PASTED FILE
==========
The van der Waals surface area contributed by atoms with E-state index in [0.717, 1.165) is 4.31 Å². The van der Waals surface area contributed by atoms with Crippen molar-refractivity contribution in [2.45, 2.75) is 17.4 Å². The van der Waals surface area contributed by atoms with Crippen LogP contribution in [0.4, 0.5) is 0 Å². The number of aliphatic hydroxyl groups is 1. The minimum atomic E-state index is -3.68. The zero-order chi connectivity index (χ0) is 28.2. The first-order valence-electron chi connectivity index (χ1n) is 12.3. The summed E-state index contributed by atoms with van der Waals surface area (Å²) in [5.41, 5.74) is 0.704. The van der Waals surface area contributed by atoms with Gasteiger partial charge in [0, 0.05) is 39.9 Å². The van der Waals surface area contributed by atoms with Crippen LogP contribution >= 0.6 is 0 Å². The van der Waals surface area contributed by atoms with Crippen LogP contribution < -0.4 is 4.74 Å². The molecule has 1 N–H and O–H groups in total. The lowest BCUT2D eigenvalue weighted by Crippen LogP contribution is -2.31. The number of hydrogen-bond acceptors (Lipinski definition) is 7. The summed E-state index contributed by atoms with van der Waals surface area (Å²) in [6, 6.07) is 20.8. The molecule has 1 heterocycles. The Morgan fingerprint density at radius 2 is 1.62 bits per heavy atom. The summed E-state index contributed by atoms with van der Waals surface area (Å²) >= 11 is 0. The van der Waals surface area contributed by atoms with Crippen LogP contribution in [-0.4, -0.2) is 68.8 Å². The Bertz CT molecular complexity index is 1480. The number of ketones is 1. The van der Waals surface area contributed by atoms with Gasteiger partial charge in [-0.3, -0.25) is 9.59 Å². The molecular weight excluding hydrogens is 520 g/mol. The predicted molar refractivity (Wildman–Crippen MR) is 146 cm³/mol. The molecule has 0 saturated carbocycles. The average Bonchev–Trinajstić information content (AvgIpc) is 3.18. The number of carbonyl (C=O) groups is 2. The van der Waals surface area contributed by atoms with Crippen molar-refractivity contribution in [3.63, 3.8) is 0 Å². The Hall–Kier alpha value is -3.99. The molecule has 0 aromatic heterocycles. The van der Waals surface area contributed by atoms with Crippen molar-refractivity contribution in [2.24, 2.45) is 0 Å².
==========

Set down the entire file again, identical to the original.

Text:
The van der Waals surface area contributed by atoms with E-state index in [0.717, 1.165) is 4.31 Å². The van der Waals surface area contributed by atoms with Crippen molar-refractivity contribution in [2.45, 2.75) is 17.4 Å². The van der Waals surface area contributed by atoms with Crippen LogP contribution in [0.4, 0.5) is 0 Å². The number of aliphatic hydroxyl groups is 1. The minimum atomic E-state index is -3.68. The zero-order chi connectivity index (χ0) is 28.2. The first-order valence-electron chi connectivity index (χ1n) is 12.3. The summed E-state index contributed by atoms with van der Waals surface area (Å²) in [5.41, 5.74) is 0.704. The van der Waals surface area contributed by atoms with Gasteiger partial charge in [0, 0.05) is 39.9 Å². The van der Waals surface area contributed by atoms with Crippen LogP contribution >= 0.6 is 0 Å². The van der Waals surface area contributed by atoms with Crippen LogP contribution < -0.4 is 4.74 Å². The molecule has 1 N–H and O–H groups in total. The lowest BCUT2D eigenvalue weighted by Crippen LogP contribution is -2.31. The number of hydrogen-bond acceptors (Lipinski definition) is 7. The summed E-state index contributed by atoms with van der Waals surface area (Å²) in [6, 6.07) is 20.8. The molecule has 1 heterocycles. The Morgan fingerprint density at radius 2 is 1.62 bits per heavy atom. The summed E-state index contributed by atoms with van der Waals surface area (Å²) >= 11 is 0. The van der Waals surface area contributed by atoms with Crippen LogP contribution in [-0.4, -0.2) is 68.8 Å². The Bertz CT molecular complexity index is 1480. The number of ketones is 1. The van der Waals surface area contributed by atoms with Gasteiger partial charge in [-0.3, -0.25) is 9.59 Å². The molecular weight excluding hydrogens is 520 g/mol. The predicted molar refractivity (Wildman–Crippen MR) is 146 cm³/mol. The molecule has 0 saturated carbocycles. The average Bonchev–Trinajstić information content (AvgIpc) is 3.18. The number of carbonyl (C=O) groups is 2. The van der Waals surface area contributed by atoms with Crippen molar-refractivity contribution in [3.63, 3.8) is 0 Å². The Hall–Kier alpha value is -3.99. The molecule has 0 aromatic heterocycles. The van der Waals surface area contributed by atoms with Crippen molar-refractivity contribution in [2.24, 2.45) is 0 Å².